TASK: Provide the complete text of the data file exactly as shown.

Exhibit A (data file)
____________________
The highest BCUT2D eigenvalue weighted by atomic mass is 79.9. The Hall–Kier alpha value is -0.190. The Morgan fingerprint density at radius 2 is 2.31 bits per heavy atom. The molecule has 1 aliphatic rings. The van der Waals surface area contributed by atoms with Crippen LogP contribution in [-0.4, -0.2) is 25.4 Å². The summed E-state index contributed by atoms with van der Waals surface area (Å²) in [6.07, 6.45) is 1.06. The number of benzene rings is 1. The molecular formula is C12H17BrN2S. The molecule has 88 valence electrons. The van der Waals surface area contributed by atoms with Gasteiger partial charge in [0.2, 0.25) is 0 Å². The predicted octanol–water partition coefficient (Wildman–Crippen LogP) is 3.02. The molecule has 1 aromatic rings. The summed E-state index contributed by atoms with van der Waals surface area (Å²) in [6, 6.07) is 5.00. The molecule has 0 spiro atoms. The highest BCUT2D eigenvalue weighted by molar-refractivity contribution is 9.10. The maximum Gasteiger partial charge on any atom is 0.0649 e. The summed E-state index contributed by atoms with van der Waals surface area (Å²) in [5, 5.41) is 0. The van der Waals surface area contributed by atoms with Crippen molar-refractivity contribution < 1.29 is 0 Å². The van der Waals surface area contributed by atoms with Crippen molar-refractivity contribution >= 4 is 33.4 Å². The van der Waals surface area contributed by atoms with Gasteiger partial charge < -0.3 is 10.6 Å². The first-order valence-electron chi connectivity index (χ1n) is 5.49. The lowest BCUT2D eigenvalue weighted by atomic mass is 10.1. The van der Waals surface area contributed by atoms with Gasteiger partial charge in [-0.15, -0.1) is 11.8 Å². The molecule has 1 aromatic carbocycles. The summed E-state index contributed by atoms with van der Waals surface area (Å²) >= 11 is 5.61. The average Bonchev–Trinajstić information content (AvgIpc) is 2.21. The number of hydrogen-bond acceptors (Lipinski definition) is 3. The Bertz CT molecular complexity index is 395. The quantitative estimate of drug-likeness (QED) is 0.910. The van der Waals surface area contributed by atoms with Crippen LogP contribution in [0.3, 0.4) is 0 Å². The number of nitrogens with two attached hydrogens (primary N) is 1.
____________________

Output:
The highest BCUT2D eigenvalue weighted by atomic mass is 79.9. The Hall–Kier alpha value is -0.190. The Morgan fingerprint density at radius 2 is 2.31 bits per heavy atom. The molecule has 1 aliphatic rings. The van der Waals surface area contributed by atoms with Crippen LogP contribution in [-0.4, -0.2) is 25.4 Å². The summed E-state index contributed by atoms with van der Waals surface area (Å²) in [6.07, 6.45) is 1.06. The number of benzene rings is 1. The molecular formula is C12H17BrN2S. The molecule has 88 valence electrons. The van der Waals surface area contributed by atoms with Gasteiger partial charge in [0.2, 0.25) is 0 Å². The predicted octanol–water partition coefficient (Wildman–Crippen LogP) is 3.02. The molecule has 1 aromatic rings. The summed E-state index contributed by atoms with van der Waals surface area (Å²) in [6, 6.07) is 5.00. The molecule has 0 spiro atoms. The highest BCUT2D eigenvalue weighted by molar-refractivity contribution is 9.10. The maximum Gasteiger partial charge on any atom is 0.0649 e. The summed E-state index contributed by atoms with van der Waals surface area (Å²) in [5, 5.41) is 0. The van der Waals surface area contributed by atoms with Crippen molar-refractivity contribution < 1.29 is 0 Å². The van der Waals surface area contributed by atoms with Crippen molar-refractivity contribution >= 4 is 33.4 Å². The van der Waals surface area contributed by atoms with Gasteiger partial charge < -0.3 is 10.6 Å². The first-order valence-electron chi connectivity index (χ1n) is 5.49. The lowest BCUT2D eigenvalue weighted by atomic mass is 10.1. The van der Waals surface area contributed by atoms with Gasteiger partial charge in [-0.15, -0.1) is 11.8 Å². The molecule has 1 aromatic carbocycles. The summed E-state index contributed by atoms with van der Waals surface area (Å²) >= 11 is 5.61. The average Bonchev–Trinajstić information content (AvgIpc) is 2.21. The number of hydrogen-bond acceptors (Lipinski definition) is 3. The Bertz CT molecular complexity index is 395. The quantitative estimate of drug-likeness (QED) is 0.910. The van der Waals surface area contributed by atoms with Crippen LogP contribution in [0.3, 0.4) is 0 Å². The number of nitrogens with two attached hydrogens (primary N) is 1.